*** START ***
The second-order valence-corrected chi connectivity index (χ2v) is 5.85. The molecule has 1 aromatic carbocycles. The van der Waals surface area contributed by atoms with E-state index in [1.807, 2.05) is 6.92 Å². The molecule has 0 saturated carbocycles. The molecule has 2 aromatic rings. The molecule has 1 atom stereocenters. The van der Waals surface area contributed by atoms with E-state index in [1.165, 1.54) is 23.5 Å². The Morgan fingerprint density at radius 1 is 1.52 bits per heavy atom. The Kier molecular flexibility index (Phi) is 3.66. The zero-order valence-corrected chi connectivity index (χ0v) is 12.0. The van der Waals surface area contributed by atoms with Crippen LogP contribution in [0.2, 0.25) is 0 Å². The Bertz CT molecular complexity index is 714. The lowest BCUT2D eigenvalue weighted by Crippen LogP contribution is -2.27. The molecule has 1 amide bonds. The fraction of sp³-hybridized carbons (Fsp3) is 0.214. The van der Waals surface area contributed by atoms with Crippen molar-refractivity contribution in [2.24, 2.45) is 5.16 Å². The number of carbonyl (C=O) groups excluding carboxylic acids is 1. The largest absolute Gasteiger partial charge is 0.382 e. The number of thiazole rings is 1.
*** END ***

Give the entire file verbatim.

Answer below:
The second-order valence-corrected chi connectivity index (χ2v) is 5.85. The molecule has 1 aromatic carbocycles. The van der Waals surface area contributed by atoms with E-state index in [1.807, 2.05) is 6.92 Å². The molecule has 0 saturated carbocycles. The molecule has 2 aromatic rings. The molecule has 1 atom stereocenters. The van der Waals surface area contributed by atoms with E-state index in [1.165, 1.54) is 23.5 Å². The Morgan fingerprint density at radius 1 is 1.52 bits per heavy atom. The Kier molecular flexibility index (Phi) is 3.66. The zero-order valence-corrected chi connectivity index (χ0v) is 12.0. The van der Waals surface area contributed by atoms with Crippen LogP contribution in [0.2, 0.25) is 0 Å². The Bertz CT molecular complexity index is 714. The lowest BCUT2D eigenvalue weighted by Crippen LogP contribution is -2.27. The molecule has 1 amide bonds. The fraction of sp³-hybridized carbons (Fsp3) is 0.214. The van der Waals surface area contributed by atoms with Crippen molar-refractivity contribution in [2.24, 2.45) is 5.16 Å². The number of carbonyl (C=O) groups excluding carboxylic acids is 1. The largest absolute Gasteiger partial charge is 0.382 e. The number of thiazole rings is 1.